Proposed legislation to remodel the education system in Spain has drawn opposition from parents’ groups and educators who warn that the freedom of parents to educate their children and choose their school is at risk.
MásPlurales, an umbrella group in Spain representing parents’ associations, unions, businesses, and different groups from the state-subsidized education sector, has gathered more than 1.2 million signatures to a manifesto in opposition to the proposed education law.
The group warned that the proposed law “leads towards systemic control by the State, granting public administrations increasingly broad powers to the detriment of families as the first educators of their children.”
MásPlurales is asking that the current array of educational options be respected, which include a choice of public schools; state-subsidized schools, which are mostly Catholic; and private schools, which receive no government funding.
The bill is currently being debated in the legislature. It is known as LOMLOE, or the Celaá Law, named after the Education Minister backing the bill, Isabel Celaá. On November 13, the Education and Professional Formation Committee will meet, in preparation to take part in the final drafting of the law.
The proposal has the backing of Spanish President Pedro Sánchez’s administration. Sánchez is also secretary general of the Spanish Socialist Workers Party, which joined with Unidas Podemos (United We Can), a leftist political party coalition, to form a new government in January.
Begoña Ladrón de Guevara, president of the Confederation of Parents of Students, which is part of MásPlurales, told Europa Press that the Celaá law has been advanced “without the slightest consensus from the educational community or civil society.”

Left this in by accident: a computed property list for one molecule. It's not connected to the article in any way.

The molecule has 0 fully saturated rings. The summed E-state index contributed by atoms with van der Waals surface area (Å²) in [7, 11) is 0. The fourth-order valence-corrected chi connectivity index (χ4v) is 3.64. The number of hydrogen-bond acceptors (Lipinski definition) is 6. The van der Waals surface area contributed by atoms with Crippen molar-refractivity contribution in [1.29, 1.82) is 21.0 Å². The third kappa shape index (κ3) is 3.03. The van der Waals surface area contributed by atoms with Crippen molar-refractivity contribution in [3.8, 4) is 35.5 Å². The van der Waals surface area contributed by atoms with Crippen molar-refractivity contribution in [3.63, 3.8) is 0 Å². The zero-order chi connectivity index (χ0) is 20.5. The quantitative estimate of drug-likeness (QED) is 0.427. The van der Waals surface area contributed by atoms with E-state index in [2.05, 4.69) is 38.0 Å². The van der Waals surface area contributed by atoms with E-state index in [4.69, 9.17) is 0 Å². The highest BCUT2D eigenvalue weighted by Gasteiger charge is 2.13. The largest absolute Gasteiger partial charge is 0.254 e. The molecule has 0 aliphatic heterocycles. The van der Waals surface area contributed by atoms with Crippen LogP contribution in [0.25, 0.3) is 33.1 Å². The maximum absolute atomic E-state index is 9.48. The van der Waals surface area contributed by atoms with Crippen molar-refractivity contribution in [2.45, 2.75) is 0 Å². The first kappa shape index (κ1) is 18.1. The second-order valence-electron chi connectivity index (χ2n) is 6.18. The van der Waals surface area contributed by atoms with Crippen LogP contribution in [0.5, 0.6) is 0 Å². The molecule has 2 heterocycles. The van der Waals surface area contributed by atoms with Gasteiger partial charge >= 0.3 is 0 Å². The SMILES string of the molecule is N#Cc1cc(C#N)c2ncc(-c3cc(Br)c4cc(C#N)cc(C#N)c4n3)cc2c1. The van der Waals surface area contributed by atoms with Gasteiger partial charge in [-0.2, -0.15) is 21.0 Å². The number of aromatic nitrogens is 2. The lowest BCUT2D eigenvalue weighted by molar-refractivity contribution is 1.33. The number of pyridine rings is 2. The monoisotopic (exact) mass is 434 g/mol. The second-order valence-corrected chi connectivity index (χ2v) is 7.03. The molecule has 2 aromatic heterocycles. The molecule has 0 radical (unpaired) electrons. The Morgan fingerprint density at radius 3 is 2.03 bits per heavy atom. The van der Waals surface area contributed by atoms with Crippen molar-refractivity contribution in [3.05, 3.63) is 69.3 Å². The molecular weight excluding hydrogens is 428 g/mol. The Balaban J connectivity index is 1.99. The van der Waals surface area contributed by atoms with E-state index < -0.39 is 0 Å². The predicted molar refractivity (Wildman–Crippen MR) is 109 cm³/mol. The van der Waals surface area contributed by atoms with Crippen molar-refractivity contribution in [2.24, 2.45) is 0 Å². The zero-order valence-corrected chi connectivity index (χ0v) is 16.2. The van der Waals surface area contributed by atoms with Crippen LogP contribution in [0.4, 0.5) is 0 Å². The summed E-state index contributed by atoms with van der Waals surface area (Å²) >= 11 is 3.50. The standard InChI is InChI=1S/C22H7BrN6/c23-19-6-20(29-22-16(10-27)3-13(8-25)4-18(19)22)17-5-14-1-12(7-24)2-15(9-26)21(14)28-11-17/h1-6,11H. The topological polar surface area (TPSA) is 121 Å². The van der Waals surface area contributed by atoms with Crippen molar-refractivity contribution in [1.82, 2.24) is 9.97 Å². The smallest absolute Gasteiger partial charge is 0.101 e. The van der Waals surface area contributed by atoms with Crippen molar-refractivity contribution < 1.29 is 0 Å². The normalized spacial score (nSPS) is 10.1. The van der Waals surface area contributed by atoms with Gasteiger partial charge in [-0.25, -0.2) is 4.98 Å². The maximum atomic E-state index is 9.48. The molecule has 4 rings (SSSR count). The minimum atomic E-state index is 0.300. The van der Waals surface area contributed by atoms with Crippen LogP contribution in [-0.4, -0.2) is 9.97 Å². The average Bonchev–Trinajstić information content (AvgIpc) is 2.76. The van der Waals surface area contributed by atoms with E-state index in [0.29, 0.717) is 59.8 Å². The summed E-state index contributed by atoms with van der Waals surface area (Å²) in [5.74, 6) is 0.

MásPlurales has also noted that both the right to choose a school and the right of parents to choose how to educate their children are established in the Spanish Constitution.
The group charged that the legislation would allow the government to assign student to schools, “significantly reducing the educational choice of their parents, a right backed by the Universal Declaration of Human Rights.”
It also argued that the bill “invents a right to public education whereas the right recognized in the Constitution is the right to education; the law is at odds with the state-subsidized school model, widely established in Europe.”
The proposal would enforce an “improper secularism” and cast doubt on the survival of special education schools for children with special needs, MásPlurales said.
It urged the people of Spain to stand up for “the protection and continuity of the plurality (multiple options) of our current educational system.”
If the Celaá law passes, the group warned, “It will be the State, and not you, who decides the education that your children will receive.”